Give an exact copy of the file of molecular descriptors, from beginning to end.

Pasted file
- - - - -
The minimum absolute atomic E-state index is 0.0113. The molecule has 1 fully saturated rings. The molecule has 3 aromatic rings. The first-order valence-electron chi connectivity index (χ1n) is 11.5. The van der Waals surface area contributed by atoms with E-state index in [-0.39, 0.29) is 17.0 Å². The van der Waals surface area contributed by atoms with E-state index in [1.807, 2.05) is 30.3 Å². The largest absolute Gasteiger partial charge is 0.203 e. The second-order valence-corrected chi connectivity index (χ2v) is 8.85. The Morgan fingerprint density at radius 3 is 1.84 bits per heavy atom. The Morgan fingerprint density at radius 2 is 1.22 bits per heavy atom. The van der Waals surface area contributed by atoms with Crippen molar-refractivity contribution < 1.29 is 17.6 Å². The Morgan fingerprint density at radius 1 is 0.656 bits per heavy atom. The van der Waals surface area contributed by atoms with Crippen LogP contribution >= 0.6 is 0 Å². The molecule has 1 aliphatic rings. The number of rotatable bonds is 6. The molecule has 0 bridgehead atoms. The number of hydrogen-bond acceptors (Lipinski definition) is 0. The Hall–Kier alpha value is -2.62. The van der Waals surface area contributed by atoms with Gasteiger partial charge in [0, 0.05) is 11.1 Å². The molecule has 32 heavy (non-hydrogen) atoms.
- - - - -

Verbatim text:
The minimum absolute atomic E-state index is 0.0113. The molecule has 1 fully saturated rings. The molecule has 3 aromatic rings. The first-order valence-electron chi connectivity index (χ1n) is 11.5. The van der Waals surface area contributed by atoms with E-state index in [-0.39, 0.29) is 17.0 Å². The van der Waals surface area contributed by atoms with E-state index in [1.807, 2.05) is 30.3 Å². The largest absolute Gasteiger partial charge is 0.203 e. The second-order valence-corrected chi connectivity index (χ2v) is 8.85. The Morgan fingerprint density at radius 3 is 1.84 bits per heavy atom. The Morgan fingerprint density at radius 2 is 1.22 bits per heavy atom. The van der Waals surface area contributed by atoms with Crippen molar-refractivity contribution < 1.29 is 17.6 Å². The Morgan fingerprint density at radius 1 is 0.656 bits per heavy atom. The van der Waals surface area contributed by atoms with Crippen LogP contribution >= 0.6 is 0 Å². The molecule has 1 aliphatic rings. The number of rotatable bonds is 6. The molecule has 0 bridgehead atoms. The number of hydrogen-bond acceptors (Lipinski definition) is 0. The Hall–Kier alpha value is -2.62. The van der Waals surface area contributed by atoms with Gasteiger partial charge in [0, 0.05) is 11.1 Å². The molecule has 32 heavy (non-hydrogen) atoms.